Publication Date


Date of Final Oral Examination (Defense)


Type of Culminating Activity


Degree Title

Master of Science in Mechanical Engineering


Mechanical and Biomechanical Engineering

Major Advisor

Clare Fitzpatrick, Ph.D.


Mahmood Mamivand, Ph.D.


Gunes Uzer, Ph.D.


In vivo clinical studies are the optimal way to investigate the biomechanical outcomes of new prosthetic devices. This particular style of testing can be difficult and, in certain cases, unethical to perform. The testing of unproven devices, surgical techniques, and materials put patients at risk from unanticipated outcomes in how these devices respond to the in vivo environment and patient-specific loading conditions. Biomechanical computational models were developed to provide validation to new devices prior to clinical testing. Computational models for use in optimizing knee prosthetics frequently include ligament representations, but these representations have inherent uncertainty due to wide intersubject variation across the population and difficulties in defining the subject-specific properties of the ligament. Typically, these parameters are tuned using a trial-and-error approach by experienced personnel or by adapting literature values. However, published values for ligament constants have been shown to vary greatly. Due to these issues, previous studies have recommended the use of a sensitivity analysis to validate input parameters and incorporate uncertainty into finite element (FE) analyses. FE simulations have been widely used in implant development, but this has largely been performed using subjects with a normal body mass index (BMI). Increasing BMI has been shown to negatively impact the outcomes of total knee arthroplasty (TKA) procedures. Better understanding of obesity’s impact on joint kinematics will help with design refinement for prosthetics used in obese individuals.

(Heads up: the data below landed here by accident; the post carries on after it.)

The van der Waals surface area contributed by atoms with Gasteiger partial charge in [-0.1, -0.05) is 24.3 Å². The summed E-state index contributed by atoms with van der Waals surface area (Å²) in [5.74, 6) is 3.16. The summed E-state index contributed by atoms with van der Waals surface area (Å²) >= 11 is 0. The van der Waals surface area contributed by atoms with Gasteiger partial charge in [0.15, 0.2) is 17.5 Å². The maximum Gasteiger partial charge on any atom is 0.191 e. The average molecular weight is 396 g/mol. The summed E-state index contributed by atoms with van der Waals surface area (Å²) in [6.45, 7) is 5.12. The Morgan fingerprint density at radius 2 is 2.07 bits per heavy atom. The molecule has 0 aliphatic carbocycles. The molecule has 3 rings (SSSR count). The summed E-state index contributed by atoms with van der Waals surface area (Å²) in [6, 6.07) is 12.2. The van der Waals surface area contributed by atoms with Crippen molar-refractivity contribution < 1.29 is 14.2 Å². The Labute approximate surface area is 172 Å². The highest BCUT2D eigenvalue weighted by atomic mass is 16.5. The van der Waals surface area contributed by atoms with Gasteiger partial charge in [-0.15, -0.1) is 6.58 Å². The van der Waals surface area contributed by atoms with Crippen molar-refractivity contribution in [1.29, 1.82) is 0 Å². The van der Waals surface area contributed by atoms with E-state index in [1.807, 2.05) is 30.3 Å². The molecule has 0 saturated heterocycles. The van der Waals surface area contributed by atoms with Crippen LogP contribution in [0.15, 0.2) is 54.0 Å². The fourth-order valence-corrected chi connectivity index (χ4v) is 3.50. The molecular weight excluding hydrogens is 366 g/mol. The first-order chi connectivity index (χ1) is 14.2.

The first objective of this study was to use dynamic, in vivo kinematics to bound subject-specific ligament parameters to a region that will produce physiological forces, thus removing some uncertainty associated with ligament properties. A Monte Carlo simulation was used to find the region of physiological properties for each subject across multiple dynamic activities. The resulting, subject-specific regions were then compared between cohorts of high BMI and normal BMI subjects. Significant differences were found between the bounding areas for these groups. Additionally, there were ligaments that had significant differences when age and gender were considered. This study indicates that there are likely cohort-specific differences in in vivo ligament properties.

The secondary objective was to create a model database of three high BMI subjects as they perform five activities of daily living. Subject-specific, FE simulations were created for the three subjects using kinematics that were derived from experimental data of the subjects completing various exercises. Controllers were developed and tuned to apply the muscle forces, matching profiles generated from the kinematic data. The models correctly reflect the target profiles and are a crucial first step to analyze the outcomes of prosthetic devices in the obese population. Industry partners are currently using this model database to virtually implant prosthetic devices and measure how the resulting kinematics match the natural, non-implanted knee.